Gambling is often glamorized in society. People who gamble are portrayed as wealthy, stylish, and powerful. In the movies and on television, gamblers are in the most luxurious casinos flanked by attractive fans. In most instances they are wearing fine suits and sipping expensive liquor. But in reality, the lives of people with problem gambling (PG) look very different. Individuals who are addicted to gambling face financial challenges as a result of their impulsive gambling and many times lose their careers, their homes, and even their families to gambling. Additionally, PG has been associated with high rates of mental health problems and other addictions, including nicotine. Some research has begun to emerge that suggests that nicotine dependence plays a role in the impulsive behavior of PG and can be detrimental to treatment outcome.
Brian L. Odlaug of the Department of Public Health at the University of Copenhagen in Denmark wanted to test this theory. He recently led a study that evaluated how nicotine dependence affected treatment outcome in a sample of 385 individuals seeking help for PG. The participants were assessed for gambling frequency and nicotine usage before treatment and again 6 months posttreatment. Odlaug found that in his study, the majority of participants were smokers (63.4%). At treatment onset, the smokers had more severe and frequent gambling behaviors and higher levels of psychological problems than the nonsmokers. “Daily tobacco use did not, however, significantly affect treatment completion or the number of days gambled at the 6-month post-treatment follow-up as we had hypothesized,” Odlaug said.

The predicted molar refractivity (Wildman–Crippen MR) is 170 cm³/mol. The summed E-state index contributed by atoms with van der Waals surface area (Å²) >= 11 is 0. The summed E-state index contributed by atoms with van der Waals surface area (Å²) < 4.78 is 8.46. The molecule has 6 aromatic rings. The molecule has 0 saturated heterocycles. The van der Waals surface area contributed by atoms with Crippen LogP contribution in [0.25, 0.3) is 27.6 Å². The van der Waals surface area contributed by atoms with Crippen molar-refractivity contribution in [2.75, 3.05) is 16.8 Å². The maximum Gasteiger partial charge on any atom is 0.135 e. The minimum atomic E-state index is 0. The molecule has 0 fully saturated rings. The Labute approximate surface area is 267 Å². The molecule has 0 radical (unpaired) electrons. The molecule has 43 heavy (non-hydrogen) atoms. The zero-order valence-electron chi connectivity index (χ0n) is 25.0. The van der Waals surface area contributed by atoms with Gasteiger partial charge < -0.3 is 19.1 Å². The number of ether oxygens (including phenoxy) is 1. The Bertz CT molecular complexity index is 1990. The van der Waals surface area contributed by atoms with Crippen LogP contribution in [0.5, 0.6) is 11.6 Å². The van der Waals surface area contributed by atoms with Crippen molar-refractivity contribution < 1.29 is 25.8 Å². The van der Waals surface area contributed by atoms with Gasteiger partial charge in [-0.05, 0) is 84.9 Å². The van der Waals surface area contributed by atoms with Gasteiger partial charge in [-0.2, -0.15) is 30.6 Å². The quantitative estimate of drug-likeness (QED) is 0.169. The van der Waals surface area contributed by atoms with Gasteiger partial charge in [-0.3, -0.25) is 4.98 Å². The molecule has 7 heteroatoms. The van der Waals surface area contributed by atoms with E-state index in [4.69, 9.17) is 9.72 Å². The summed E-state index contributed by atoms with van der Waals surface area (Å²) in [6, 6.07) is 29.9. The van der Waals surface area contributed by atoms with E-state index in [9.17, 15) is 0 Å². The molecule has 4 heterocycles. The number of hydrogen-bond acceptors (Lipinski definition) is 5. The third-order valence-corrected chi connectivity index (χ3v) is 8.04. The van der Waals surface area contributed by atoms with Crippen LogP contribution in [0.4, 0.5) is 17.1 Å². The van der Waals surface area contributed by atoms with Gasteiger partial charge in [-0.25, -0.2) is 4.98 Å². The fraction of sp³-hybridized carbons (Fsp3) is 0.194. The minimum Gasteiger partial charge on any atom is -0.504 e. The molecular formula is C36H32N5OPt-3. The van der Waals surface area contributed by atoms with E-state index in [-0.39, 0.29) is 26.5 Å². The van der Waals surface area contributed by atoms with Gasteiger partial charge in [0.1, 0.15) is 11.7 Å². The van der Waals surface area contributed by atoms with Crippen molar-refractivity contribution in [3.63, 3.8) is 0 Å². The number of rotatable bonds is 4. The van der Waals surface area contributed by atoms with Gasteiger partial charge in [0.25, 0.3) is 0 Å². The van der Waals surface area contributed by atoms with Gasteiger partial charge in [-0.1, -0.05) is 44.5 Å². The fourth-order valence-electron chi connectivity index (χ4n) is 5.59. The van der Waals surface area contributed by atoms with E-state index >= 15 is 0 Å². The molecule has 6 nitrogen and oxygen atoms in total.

These findings demonstrate a relationship between the impulsive behaviors of PG and those of addiction, specifically with respect to nicotine addiction. Odlaug believes that even though the participants were volunteers, which might suggest that they were more motivated to complete treatment, the results still serve to debunk the theory that nicotine dependence can be detrimental to treatment outcome for PG. He thinks that future research that considers gambling urges and compulsions, rather than just gambling behaviors, could provide more information about the link between nicotine dependence, gambling, and long-term outcome.
Odlaug, B. L., Stinchfield, R., Golberstein, E., Grant, J. E. (2012). The relationship of tobacco use with gambling problem severity and gambling treatment outcome. Psychology of Addictive Behaviors. Advance online publication. doi: 10.1037/a0029812
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